The Roman Archaeology Blog is concerned with news reports featuring Roman period archaeology. If you wish to see news reports for general European archaeology, please go to The Archaeology of Europe Weblog.
Friday, February 28, 2014
Archaeology: ancient Roman house found in Arezzo
An important archeological find of ancient Roman ruins has been made at the Medici Fortress of Arezzo in central Italy. During work for the reorganization of the historic building, evidence of an ancient Roman structure dating from the early decades of the first century AD were brought to light - probably a residence, or domus.
The new findings were presented by the regional superintendent of archaeological heritage, Andrea Pessina, who announced the continuation of work thanks to an immediate loan of 10,000 euros to identify more precisely what is there, as the structure could turn out to be an ancient public building of a much larger dimension. The Roman find is of enormous value for understanding the history of the city, Pessina said, and complements other discoveries such as the Church of San Donato in Cremona, dating back to the year 1000, found a few metres from the Roman structure, now being restored with financing in part from Prada proprietor Patrizio Bertelli.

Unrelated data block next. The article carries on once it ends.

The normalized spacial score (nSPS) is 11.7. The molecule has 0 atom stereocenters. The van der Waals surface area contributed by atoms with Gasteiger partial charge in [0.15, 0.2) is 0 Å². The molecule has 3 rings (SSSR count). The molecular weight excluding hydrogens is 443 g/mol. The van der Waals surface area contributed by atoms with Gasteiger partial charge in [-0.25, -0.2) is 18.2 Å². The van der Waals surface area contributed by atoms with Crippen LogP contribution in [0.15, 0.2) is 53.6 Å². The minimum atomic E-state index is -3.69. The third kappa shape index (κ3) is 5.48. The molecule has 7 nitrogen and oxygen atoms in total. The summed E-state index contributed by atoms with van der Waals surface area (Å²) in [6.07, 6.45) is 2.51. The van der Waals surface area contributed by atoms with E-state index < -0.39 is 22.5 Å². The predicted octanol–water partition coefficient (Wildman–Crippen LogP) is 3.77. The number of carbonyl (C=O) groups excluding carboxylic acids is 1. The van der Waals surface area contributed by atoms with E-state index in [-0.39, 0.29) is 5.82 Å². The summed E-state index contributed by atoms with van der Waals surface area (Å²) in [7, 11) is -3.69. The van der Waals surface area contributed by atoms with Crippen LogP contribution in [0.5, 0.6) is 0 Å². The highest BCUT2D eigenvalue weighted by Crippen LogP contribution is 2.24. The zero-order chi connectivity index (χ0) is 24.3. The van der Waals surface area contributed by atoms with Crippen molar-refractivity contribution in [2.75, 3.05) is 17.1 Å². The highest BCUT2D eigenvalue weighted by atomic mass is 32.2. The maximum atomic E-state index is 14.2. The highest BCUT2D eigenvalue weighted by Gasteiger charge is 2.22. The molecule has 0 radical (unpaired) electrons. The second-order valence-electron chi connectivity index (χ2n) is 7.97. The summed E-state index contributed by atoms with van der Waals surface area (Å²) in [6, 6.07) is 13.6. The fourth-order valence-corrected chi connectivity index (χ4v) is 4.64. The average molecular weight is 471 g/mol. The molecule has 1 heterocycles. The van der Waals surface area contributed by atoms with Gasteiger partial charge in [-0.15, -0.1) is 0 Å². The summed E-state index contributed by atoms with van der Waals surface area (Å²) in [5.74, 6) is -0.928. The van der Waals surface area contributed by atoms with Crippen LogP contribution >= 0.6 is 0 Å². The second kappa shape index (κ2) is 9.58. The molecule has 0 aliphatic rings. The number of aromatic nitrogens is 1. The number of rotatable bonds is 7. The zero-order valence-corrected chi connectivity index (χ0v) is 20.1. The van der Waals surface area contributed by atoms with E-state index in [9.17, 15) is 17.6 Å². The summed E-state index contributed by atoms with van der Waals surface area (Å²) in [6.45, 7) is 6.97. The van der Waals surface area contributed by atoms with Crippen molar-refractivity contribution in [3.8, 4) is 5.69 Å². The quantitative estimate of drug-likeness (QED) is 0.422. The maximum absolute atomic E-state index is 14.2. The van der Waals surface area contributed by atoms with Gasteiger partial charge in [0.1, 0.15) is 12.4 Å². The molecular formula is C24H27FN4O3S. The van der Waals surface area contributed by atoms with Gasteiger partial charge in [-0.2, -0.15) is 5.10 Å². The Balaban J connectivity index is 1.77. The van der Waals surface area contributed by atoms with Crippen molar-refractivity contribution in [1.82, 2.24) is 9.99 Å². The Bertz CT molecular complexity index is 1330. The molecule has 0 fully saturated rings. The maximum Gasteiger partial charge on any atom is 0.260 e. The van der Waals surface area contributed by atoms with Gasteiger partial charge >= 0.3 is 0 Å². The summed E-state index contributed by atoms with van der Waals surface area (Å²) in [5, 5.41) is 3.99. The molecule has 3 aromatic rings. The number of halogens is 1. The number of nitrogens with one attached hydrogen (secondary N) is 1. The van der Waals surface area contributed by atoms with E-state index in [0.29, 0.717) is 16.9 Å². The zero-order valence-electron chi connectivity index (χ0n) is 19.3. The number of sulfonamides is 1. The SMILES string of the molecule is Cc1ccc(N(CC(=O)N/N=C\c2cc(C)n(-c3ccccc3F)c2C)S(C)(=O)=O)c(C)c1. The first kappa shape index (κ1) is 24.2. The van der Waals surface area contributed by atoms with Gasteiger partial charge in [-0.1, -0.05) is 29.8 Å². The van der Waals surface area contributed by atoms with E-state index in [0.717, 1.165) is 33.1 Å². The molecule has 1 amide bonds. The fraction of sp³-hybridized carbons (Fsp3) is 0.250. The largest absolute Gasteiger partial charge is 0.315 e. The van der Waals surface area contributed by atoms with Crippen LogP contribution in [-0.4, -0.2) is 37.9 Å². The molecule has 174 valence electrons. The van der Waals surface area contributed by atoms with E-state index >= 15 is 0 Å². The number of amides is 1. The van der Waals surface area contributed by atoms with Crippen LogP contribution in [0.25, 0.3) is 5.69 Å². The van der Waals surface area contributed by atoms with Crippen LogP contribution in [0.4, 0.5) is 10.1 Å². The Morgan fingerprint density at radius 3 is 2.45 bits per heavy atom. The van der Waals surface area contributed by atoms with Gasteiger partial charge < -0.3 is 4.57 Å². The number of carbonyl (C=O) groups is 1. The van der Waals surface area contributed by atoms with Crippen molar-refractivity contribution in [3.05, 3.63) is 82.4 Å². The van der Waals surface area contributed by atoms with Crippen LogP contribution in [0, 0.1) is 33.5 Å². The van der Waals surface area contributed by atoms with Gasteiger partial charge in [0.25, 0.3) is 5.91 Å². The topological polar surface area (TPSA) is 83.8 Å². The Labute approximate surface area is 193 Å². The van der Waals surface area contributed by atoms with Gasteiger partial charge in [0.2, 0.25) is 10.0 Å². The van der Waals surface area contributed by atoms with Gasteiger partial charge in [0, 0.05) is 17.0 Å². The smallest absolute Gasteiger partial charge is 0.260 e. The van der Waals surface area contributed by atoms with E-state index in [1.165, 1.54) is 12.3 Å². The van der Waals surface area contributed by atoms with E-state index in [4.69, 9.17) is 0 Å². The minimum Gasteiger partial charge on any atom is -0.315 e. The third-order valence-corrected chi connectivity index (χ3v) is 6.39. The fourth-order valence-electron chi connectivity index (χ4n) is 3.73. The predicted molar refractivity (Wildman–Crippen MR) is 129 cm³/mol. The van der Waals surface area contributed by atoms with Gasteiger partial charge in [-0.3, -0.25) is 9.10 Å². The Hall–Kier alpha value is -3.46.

The ancient ruins are believed to be a residential building from the Roman period in which three rooms so far have been identified. Remains of painted wall and floors have been found in two partially investigate rooms. The building, located in the northeastern plateau of the San Donato hill, was perched above the hillside's the steep slopes overlooking the valley below.
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Posted by David Beard MA, FSA, FSA Scot at 11:23 AM
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